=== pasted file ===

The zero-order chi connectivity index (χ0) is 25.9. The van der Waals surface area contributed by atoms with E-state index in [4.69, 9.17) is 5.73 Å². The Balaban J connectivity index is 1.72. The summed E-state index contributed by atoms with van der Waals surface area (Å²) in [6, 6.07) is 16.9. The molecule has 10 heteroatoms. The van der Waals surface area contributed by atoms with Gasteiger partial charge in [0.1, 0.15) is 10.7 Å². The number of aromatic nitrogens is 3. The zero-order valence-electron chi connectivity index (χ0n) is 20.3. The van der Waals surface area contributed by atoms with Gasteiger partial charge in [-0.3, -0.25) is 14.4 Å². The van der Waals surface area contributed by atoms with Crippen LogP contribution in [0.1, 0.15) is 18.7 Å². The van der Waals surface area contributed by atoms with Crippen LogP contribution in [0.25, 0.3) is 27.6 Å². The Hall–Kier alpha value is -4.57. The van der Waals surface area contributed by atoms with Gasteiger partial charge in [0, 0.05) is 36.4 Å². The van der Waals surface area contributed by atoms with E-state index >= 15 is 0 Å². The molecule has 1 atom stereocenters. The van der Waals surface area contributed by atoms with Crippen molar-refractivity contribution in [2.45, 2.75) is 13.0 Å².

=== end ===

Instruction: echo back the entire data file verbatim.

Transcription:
The zero-order chi connectivity index (χ0) is 25.9. The van der Waals surface area contributed by atoms with E-state index in [4.69, 9.17) is 5.73 Å². The Balaban J connectivity index is 1.72. The summed E-state index contributed by atoms with van der Waals surface area (Å²) in [6, 6.07) is 16.9. The molecule has 10 heteroatoms. The van der Waals surface area contributed by atoms with Gasteiger partial charge in [0.1, 0.15) is 10.7 Å². The number of aromatic nitrogens is 3. The zero-order valence-electron chi connectivity index (χ0n) is 20.3. The van der Waals surface area contributed by atoms with Gasteiger partial charge in [-0.3, -0.25) is 14.4 Å². The van der Waals surface area contributed by atoms with Crippen LogP contribution in [0.1, 0.15) is 18.7 Å². The van der Waals surface area contributed by atoms with Crippen LogP contribution in [0.25, 0.3) is 27.6 Å². The Hall–Kier alpha value is -4.57. The van der Waals surface area contributed by atoms with Gasteiger partial charge in [0, 0.05) is 36.4 Å². The van der Waals surface area contributed by atoms with E-state index >= 15 is 0 Å². The molecule has 1 atom stereocenters. The van der Waals surface area contributed by atoms with Crippen molar-refractivity contribution in [2.45, 2.75) is 13.0 Å².